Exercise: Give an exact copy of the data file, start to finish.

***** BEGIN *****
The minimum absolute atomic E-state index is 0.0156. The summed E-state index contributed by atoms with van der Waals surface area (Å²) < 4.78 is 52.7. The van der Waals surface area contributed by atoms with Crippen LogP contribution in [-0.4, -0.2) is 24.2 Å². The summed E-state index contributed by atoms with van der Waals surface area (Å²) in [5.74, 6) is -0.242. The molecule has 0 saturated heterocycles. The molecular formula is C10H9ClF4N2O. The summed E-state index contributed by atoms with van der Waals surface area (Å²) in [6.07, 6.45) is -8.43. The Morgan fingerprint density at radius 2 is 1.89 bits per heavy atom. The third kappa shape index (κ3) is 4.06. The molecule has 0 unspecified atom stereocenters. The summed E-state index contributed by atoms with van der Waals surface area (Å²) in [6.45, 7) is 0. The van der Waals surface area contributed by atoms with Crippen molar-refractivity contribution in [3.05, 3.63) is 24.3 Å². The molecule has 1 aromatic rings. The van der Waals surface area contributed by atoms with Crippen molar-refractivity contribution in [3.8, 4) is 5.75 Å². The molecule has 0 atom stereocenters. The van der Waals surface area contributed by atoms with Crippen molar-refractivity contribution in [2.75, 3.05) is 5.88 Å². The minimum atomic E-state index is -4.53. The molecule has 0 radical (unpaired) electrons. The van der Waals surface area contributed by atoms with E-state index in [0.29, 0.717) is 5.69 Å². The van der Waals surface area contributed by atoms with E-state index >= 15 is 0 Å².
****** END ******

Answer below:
The minimum absolute atomic E-state index is 0.0156. The summed E-state index contributed by atoms with van der Waals surface area (Å²) < 4.78 is 52.7. The van der Waals surface area contributed by atoms with Crippen LogP contribution in [-0.4, -0.2) is 24.2 Å². The summed E-state index contributed by atoms with van der Waals surface area (Å²) in [5.74, 6) is -0.242. The molecule has 0 saturated heterocycles. The molecular formula is C10H9ClF4N2O. The summed E-state index contributed by atoms with van der Waals surface area (Å²) in [6.07, 6.45) is -8.43. The Morgan fingerprint density at radius 2 is 1.89 bits per heavy atom. The third kappa shape index (κ3) is 4.06. The molecule has 0 unspecified atom stereocenters. The summed E-state index contributed by atoms with van der Waals surface area (Å²) in [6.45, 7) is 0. The van der Waals surface area contributed by atoms with Crippen molar-refractivity contribution in [3.05, 3.63) is 24.3 Å². The molecule has 1 aromatic rings. The van der Waals surface area contributed by atoms with Crippen molar-refractivity contribution in [3.8, 4) is 5.75 Å². The molecule has 0 atom stereocenters. The van der Waals surface area contributed by atoms with Crippen molar-refractivity contribution in [2.75, 3.05) is 5.88 Å². The minimum atomic E-state index is -4.53. The molecule has 0 radical (unpaired) electrons. The van der Waals surface area contributed by atoms with E-state index in [0.29, 0.717) is 5.69 Å². The van der Waals surface area contributed by atoms with E-state index >= 15 is 0 Å².